SI "Sensory Integration" (see "Educational Methods")
SI also sometimes stands for "Speech Impairment".
SIB "Self-Injurious Behavior"
SIT "Sensory Integration Therapy" (see "Educational Methods")
SLP or S-LP "Speech-Language Pathologist"
Son Rise
The name of a book by Barry Neil Kaufman about his autistic son (see section on accounts of autistic people under "Popular Attitudes") and the name of a program for treating/educating autistic children that Kaufman started (see "Initiatives").
SRRI "selective serotonin reuptake inhibitor" (see "Treatment")
SSI-DC "Supplimental Security Income-Disabled Child"
US program.
SSS "Scotopic Sensitivity Syndrome" (see "Similar Conditions")
stim
(e.g. stimming) short for "self-stimulation", a term for behaviors whose sole purpose appears to be to stimulate ones own senses. An example is rocking ones body. Many people with autism report that some 'self stims' may serve a regulatory function for them (ie. calming, adding concentration, shutting out an overwhelming sound). Other examples: hand-flapping, toe-walking, spinning, echolalia.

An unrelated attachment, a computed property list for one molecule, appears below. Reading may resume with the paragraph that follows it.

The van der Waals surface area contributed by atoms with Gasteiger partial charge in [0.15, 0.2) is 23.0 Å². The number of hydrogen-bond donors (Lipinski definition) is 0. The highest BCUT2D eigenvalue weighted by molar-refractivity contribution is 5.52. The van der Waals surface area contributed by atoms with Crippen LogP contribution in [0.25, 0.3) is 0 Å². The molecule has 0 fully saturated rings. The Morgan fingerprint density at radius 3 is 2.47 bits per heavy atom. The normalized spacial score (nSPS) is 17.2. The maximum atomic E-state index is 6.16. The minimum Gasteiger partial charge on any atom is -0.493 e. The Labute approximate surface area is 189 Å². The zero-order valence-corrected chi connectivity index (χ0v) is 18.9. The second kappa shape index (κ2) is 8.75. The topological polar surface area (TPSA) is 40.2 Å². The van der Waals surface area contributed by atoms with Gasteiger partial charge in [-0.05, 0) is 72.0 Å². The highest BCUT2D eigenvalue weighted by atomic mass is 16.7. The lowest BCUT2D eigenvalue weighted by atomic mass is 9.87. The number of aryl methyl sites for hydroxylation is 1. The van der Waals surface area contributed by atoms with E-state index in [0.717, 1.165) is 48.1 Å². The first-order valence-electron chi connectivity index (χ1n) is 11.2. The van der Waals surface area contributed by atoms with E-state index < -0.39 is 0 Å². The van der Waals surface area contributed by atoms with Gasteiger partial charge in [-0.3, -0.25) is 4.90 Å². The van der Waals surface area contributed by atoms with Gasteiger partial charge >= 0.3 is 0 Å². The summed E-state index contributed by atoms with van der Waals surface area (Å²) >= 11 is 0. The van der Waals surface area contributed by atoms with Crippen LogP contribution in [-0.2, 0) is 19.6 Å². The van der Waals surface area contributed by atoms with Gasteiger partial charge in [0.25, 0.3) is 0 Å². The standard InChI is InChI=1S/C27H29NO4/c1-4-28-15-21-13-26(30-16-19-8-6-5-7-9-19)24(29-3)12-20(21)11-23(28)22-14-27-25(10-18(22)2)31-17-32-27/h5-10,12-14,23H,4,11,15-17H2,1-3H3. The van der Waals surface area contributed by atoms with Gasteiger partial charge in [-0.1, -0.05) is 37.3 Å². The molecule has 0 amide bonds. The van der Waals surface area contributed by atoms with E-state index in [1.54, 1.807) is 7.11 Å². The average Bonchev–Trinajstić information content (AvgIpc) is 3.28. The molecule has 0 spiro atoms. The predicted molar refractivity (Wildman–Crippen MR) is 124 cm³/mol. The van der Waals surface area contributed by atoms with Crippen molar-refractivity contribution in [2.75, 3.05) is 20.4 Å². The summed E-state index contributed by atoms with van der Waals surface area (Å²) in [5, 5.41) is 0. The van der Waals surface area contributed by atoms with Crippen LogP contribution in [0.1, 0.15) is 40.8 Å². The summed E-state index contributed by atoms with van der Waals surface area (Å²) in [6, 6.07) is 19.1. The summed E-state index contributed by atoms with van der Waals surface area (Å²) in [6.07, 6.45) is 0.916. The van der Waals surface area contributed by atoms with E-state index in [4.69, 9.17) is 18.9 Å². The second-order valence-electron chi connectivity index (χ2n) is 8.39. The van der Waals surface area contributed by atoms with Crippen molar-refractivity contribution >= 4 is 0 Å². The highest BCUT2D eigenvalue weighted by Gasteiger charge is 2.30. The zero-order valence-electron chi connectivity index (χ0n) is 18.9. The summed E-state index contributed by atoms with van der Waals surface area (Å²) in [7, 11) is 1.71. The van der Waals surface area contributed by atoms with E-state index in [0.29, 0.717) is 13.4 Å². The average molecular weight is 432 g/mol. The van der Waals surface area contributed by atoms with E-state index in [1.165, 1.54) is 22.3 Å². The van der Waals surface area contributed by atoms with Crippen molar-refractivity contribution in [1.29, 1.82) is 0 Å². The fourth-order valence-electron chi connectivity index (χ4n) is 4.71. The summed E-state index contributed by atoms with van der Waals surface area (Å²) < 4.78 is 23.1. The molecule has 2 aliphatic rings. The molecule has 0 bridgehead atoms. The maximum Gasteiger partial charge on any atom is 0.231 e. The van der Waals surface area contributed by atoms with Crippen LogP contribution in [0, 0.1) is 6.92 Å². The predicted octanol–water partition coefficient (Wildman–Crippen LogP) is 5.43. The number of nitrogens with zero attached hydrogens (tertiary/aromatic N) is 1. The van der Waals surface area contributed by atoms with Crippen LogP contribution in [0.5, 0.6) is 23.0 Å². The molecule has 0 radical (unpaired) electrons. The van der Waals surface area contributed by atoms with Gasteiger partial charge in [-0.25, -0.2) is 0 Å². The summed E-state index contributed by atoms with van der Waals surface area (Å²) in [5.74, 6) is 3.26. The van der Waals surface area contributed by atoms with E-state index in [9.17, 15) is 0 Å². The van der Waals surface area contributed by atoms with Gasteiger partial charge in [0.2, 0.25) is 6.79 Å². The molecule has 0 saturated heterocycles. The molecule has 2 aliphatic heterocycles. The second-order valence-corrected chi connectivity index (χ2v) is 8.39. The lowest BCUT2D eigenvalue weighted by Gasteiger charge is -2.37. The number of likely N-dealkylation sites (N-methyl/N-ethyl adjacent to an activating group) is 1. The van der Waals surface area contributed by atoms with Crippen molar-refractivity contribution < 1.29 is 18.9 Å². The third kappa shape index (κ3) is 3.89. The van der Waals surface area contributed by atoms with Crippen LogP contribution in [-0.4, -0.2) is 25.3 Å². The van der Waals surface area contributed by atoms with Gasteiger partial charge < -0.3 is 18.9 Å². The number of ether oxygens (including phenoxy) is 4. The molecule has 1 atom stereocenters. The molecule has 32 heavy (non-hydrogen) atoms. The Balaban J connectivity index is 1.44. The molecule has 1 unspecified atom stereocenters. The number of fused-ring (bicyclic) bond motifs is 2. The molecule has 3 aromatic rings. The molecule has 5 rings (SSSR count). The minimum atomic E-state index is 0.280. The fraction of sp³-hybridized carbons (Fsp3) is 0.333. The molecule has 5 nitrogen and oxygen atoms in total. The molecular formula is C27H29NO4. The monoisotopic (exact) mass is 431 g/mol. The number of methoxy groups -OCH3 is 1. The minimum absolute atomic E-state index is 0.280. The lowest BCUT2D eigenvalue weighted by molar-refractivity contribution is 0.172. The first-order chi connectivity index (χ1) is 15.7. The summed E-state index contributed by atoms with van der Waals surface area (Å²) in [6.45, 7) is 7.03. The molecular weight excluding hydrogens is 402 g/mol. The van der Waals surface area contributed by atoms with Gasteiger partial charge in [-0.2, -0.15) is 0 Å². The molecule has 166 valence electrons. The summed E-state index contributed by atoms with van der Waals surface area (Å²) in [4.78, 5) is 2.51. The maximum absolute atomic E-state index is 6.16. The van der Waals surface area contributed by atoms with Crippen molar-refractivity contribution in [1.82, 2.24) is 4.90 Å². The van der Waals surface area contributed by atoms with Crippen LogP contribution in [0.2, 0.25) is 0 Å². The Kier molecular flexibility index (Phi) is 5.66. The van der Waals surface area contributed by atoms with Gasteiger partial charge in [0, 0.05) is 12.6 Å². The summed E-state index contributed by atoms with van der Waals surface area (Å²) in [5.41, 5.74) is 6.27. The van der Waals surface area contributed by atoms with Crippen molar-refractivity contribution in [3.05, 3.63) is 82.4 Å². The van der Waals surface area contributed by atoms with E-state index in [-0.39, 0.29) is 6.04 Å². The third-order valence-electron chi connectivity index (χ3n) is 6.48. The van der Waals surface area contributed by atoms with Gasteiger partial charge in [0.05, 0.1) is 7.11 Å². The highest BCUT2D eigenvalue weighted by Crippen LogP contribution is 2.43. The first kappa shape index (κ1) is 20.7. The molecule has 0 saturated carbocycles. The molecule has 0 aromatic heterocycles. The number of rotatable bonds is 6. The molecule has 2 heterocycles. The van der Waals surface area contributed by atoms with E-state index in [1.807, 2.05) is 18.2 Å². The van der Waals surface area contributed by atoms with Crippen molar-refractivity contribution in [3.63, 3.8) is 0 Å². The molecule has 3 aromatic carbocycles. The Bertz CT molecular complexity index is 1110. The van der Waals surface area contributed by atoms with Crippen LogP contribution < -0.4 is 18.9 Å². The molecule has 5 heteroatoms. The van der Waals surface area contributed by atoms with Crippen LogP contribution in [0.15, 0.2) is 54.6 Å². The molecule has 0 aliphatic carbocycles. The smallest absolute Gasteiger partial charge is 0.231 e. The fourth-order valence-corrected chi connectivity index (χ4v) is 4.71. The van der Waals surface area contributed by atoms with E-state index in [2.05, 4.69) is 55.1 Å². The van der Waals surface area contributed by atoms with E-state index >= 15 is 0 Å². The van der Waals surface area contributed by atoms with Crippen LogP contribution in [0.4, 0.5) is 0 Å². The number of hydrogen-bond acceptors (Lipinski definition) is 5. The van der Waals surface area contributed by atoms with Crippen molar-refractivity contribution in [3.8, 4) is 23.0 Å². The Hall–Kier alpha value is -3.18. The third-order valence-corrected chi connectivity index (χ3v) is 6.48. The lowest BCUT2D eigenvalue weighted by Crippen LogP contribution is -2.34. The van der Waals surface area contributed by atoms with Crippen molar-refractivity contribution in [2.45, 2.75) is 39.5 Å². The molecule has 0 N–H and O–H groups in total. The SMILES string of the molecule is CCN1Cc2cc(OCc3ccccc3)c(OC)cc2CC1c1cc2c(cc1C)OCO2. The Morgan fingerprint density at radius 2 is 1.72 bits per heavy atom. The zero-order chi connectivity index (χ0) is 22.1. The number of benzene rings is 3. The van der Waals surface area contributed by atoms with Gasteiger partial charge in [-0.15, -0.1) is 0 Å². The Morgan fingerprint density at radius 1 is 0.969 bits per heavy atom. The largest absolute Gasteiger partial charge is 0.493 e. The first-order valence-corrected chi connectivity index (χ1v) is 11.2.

TEACCH "Treatment and Education of Autistic and Related Communication Handicapped Children" (see "Initiatives")
Theory of mind hypothesis
(see section "Theories and Causes" for a description)
titers
?
TOM "Theory of Mind"
TS "Tourette Syndrome" (see "Similar Conditions")
The initials "TS" have also been used for another condition, "Tuberous Sclerosis" (see "Similar Conditions").
The Welch Method (Welsh Method?; see "Holding Therapy" under "Educational Methods")
Upledger Cranio-Sacral Therapy
see "Cranial Sacral Therapy" under "Treatment". Upledger is the name of a person who sells training in the methodology to therapists.
Vineland Adaptive Behavior Scales
test sometimes used to evaluate students possibly requiring special education.

http://www.autism-resources.com/autismfaq-glos.html

by on Jun. 13, 2012 at 2:50 PM
Replies (11-16):
greenmommo
by on Jun. 14, 2012 at 9:00 AM
1 mom liked this
Thanks for these. The problem I had before was the CM abbreviations. Until this week I didn't know what PIOG was. I imagined a springy pig. Haha. I just cracked myself up with that image again. I know it means posted in another group now.
Posted on CafeMom Mobile
sunflower200
by on Jun. 19, 2012 at 3:29 AM
1 mom liked this

 THANKS....I DID NOT NO THERE WAS SO MUCH TO LEARN.THIS WAS VERY HELPFUL...

magickbaby
by on Jul. 9, 2012 at 1:46 AM
1 mom liked this
Thanks for posting.. some good info.
Posted on CafeMom Mobile
Blue231
by Bronze Member on Jul. 29, 2012 at 12:14 AM
1 mom liked this
Wow! What a wonderful list! Thank you! Thank you!
Posted on CafeMom Mobile
Jenn8604
by on Jan. 12, 2014 at 12:29 PM
Bump
Posted on CafeMom Mobile
MomOfOneCoolKid
by Gold Member on Jan. 12, 2014 at 4:31 PM
1 mom liked this

This is so useful!